Can I buy a decent seed starter mix?
Would it be easier than making my seed starter mix?
Oh, hell yes.
So why do I choose to make my own?
The Reasons to Make My Own Seed Starter Mix
There are three reasons. And if you want to add that I’m stubborn, that would make up four reasons.
One reason is that the materials I use are more sustainable than those in commercial seed starter mixes. Don’t get me wrong, being sustainable is important, but it’s not a huge driver in my actions. When I can use sustainable materials, I do unless another material makes more practical sense.
The second reason is the natural fertilizers within Kellogg’s organic potting soil used in my seed starter mix and the composted forest products in the soil. Even though these forest products cause additional work when making the starter mix.
I hope using this composted soil in the seed starter mix gives microgreens grown within the mix a better flavor than a sterile mix.
The last reason is my hatred of unitaskers and one-use products. The plan is to compost the used seed starter mix with the forest products sieved out during the process as soil to fill larger containers to plant the vegetables in at a later date.
Those are the reasons for making my seed starter mix for good or bad only time will tell.
This blog and YouTube channel are about my journey from finding land, building a homestead, incorporating permaculture, raising animals, and growing plants.
Here’s a list of the materials used to make a seed starter mix.
- Plastic storage container.
- Dollar Store colander (I’ll be making a 1/4″ screen sieve next time).
- 5-gal pail with a lid to store sieved forest products for more composing.
- 1- to 2- quarts dry, used coffee grounds (as an acidifier).
- One coconut coir brick (Don’t buy from Amazon. It’s too expensive – use this link.)
- One 1.5-cu ft Kellogg’s Organic Potting Soil.
Watch How to Make Seed Starter Mix
The process of making your seed starting mix is explained in the video below.
Soils Used in My Mix
The images, either to the right or below if you’re on mobile, are the ones used in my mix.
Again, I wanted to use organically composted potting soil as a base and the water-absorbing coconut coir.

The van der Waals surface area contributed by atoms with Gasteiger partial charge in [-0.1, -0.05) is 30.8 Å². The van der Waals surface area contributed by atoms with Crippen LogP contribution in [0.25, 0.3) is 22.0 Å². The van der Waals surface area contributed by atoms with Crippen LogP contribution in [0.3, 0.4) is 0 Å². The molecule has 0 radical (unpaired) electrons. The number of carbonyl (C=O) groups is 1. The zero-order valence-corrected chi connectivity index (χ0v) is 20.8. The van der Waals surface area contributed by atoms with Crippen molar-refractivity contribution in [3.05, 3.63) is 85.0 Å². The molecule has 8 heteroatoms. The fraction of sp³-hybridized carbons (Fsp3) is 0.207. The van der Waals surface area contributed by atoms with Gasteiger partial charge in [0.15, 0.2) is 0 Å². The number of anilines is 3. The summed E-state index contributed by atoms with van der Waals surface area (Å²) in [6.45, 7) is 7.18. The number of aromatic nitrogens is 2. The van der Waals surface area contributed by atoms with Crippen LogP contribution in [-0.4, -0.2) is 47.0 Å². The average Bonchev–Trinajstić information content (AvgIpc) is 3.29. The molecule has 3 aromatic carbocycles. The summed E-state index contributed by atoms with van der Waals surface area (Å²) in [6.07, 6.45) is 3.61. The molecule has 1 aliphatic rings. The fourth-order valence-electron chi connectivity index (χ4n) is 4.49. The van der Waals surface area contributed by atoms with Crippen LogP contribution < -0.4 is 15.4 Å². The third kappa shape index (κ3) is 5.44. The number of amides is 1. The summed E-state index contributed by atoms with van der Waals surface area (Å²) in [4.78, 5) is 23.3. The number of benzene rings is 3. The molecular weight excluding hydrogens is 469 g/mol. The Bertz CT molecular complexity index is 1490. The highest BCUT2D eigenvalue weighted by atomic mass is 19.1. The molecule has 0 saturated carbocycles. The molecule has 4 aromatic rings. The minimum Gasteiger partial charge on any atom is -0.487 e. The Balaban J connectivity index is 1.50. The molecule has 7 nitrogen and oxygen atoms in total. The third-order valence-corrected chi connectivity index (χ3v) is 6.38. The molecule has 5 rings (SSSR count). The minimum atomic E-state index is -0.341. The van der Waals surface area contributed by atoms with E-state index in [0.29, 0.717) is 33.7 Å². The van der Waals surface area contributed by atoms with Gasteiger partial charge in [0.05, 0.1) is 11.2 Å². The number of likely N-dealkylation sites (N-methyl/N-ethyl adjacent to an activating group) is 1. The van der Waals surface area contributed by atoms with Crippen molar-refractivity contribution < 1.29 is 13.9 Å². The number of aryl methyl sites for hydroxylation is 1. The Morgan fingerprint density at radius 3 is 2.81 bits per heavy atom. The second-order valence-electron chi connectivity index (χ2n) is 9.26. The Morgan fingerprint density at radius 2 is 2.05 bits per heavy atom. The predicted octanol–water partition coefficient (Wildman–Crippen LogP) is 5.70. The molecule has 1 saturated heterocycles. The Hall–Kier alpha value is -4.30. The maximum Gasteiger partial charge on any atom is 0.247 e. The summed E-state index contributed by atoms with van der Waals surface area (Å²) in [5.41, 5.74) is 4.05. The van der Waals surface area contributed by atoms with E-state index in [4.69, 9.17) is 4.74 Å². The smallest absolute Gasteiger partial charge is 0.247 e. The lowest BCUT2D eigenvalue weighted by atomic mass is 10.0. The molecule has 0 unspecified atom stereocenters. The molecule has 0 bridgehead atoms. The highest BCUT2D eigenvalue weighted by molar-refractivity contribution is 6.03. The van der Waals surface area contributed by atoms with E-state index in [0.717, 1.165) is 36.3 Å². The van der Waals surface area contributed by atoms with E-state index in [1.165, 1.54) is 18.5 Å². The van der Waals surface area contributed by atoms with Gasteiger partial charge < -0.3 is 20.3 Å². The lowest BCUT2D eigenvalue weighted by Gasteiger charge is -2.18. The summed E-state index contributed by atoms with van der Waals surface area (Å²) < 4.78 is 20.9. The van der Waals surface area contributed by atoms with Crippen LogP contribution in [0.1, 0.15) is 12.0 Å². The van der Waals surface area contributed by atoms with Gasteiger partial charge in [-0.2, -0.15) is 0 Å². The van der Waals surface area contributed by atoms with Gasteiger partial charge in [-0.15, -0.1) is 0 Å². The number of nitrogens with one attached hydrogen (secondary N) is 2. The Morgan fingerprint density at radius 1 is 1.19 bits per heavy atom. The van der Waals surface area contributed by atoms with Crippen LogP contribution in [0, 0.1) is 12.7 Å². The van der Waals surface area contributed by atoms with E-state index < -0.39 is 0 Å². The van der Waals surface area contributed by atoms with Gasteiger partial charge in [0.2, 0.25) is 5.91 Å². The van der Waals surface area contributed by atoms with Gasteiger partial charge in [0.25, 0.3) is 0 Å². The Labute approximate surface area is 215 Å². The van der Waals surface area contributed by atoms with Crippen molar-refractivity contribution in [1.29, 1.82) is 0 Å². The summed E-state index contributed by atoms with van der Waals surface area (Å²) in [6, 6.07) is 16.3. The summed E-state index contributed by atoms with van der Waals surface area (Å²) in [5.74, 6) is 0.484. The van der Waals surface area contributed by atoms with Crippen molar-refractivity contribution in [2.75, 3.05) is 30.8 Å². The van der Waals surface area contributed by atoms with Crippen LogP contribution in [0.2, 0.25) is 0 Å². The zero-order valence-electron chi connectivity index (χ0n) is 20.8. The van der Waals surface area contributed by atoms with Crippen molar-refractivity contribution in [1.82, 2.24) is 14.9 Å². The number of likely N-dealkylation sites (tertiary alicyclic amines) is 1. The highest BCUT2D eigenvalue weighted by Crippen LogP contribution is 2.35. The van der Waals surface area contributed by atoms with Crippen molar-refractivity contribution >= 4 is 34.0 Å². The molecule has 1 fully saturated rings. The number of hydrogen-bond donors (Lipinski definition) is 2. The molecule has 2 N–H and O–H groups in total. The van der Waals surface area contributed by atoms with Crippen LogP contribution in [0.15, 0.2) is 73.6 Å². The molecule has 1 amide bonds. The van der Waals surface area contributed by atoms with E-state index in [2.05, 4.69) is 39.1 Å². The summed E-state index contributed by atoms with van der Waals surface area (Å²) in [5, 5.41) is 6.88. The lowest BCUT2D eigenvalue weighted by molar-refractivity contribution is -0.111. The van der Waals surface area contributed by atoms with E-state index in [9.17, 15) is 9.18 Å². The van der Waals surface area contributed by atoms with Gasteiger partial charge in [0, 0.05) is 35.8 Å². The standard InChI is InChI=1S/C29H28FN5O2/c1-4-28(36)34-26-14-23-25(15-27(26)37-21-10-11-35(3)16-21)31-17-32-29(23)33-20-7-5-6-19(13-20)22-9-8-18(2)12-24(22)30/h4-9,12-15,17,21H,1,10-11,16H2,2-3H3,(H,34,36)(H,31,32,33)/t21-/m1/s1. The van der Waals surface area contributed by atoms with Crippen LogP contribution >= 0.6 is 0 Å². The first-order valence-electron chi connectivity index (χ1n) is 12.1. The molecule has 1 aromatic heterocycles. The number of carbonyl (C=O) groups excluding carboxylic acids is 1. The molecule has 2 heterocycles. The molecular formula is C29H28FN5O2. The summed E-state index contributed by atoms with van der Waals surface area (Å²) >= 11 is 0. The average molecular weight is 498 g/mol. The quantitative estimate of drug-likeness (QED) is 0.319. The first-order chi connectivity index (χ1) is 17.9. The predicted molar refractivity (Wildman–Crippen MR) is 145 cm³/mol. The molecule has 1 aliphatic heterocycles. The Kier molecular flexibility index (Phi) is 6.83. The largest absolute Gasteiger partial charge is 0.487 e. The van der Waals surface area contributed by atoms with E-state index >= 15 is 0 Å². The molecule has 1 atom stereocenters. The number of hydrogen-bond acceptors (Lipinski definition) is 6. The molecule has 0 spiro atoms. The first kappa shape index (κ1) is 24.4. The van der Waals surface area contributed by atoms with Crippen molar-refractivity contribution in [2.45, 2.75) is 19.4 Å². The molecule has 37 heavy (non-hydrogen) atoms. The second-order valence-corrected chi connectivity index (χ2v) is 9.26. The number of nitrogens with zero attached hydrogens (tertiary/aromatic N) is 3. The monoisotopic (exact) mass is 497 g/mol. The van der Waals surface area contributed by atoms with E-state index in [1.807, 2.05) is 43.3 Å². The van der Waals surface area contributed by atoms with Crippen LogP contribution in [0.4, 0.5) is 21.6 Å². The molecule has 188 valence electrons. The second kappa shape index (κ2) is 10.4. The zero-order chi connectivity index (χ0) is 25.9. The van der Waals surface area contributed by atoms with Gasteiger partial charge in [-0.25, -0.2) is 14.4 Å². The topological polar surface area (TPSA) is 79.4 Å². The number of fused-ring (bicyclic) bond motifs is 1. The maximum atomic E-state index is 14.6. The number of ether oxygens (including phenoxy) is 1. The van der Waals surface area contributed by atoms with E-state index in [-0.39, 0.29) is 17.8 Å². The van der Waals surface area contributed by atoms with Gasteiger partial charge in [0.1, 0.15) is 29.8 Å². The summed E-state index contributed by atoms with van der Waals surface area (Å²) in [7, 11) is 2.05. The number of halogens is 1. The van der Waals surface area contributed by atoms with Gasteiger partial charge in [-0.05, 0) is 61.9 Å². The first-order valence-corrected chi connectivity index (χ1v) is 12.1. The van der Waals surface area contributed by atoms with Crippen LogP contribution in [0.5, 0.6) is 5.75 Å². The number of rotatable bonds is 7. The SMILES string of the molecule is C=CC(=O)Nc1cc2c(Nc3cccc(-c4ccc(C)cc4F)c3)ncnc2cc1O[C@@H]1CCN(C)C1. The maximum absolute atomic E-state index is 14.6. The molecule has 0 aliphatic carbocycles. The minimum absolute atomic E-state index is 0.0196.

Remember that coconut holds a significant amount of water. You can see that in the video as I squeeze water out of the coconut coir.
Coconut coir is a sustainable or renewable product produced while processing coconuts. In contrast, peat moss takes at least tens of thousands of years to form.
Unfortunately, Kellogg’s potting soil does also contain peat. But, at least my mix has reduced some of the peat in a typical seed starting mix.
Burpee’s coconut coir and Kellogg’s soil products can be purchased at Home Depot. At a much lower price than any product on Amazon.
I like this product; it doesn’t get great reviews from other users because they’re used to sieved, clean potting soil.
As you can see in the photos, the soil contains quite a few forest products. These will continue to break down in your containers or the garden.
But twigs aren’t great for seed starter mix, so I sieved them out.
The photos show fresh potting soil in the sieve and the twigs that remained afterward.
These twigs will be added to a compost pile.
One More Ingredient
The seed starter mix will be used for all my vegetables, but most will be microgreens and lettuce. I read in many documents that these seeds like slightly acidic soil.
The pH of Kellogg’s soil is listed between 6.5 and 7.5. For that reason, I added some spent coffee grounds into the seed starter mix—only about one quart in the estimated 16 quarts of coconut coir and potting soil mixture.
Will the Seed Starter Mix Work?
Time will tell if my seed starter mix will grow plants well. I know the mix is fine-grained, holds water well, and seeds have sprouted well.
I’ll keep you informed of how the seeds are growing; click “Follow” below and enter your name and email, and I’ll send reminders when new blog posts are published.
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I now use too much seed starter and soil for my microgreens to make my own. However, I still modify a base potting mix to improve it.
You can purchase this potting mix in the Home Microgreens Store (the Home Microgreens Potting Mix has been upgraded since this article was published).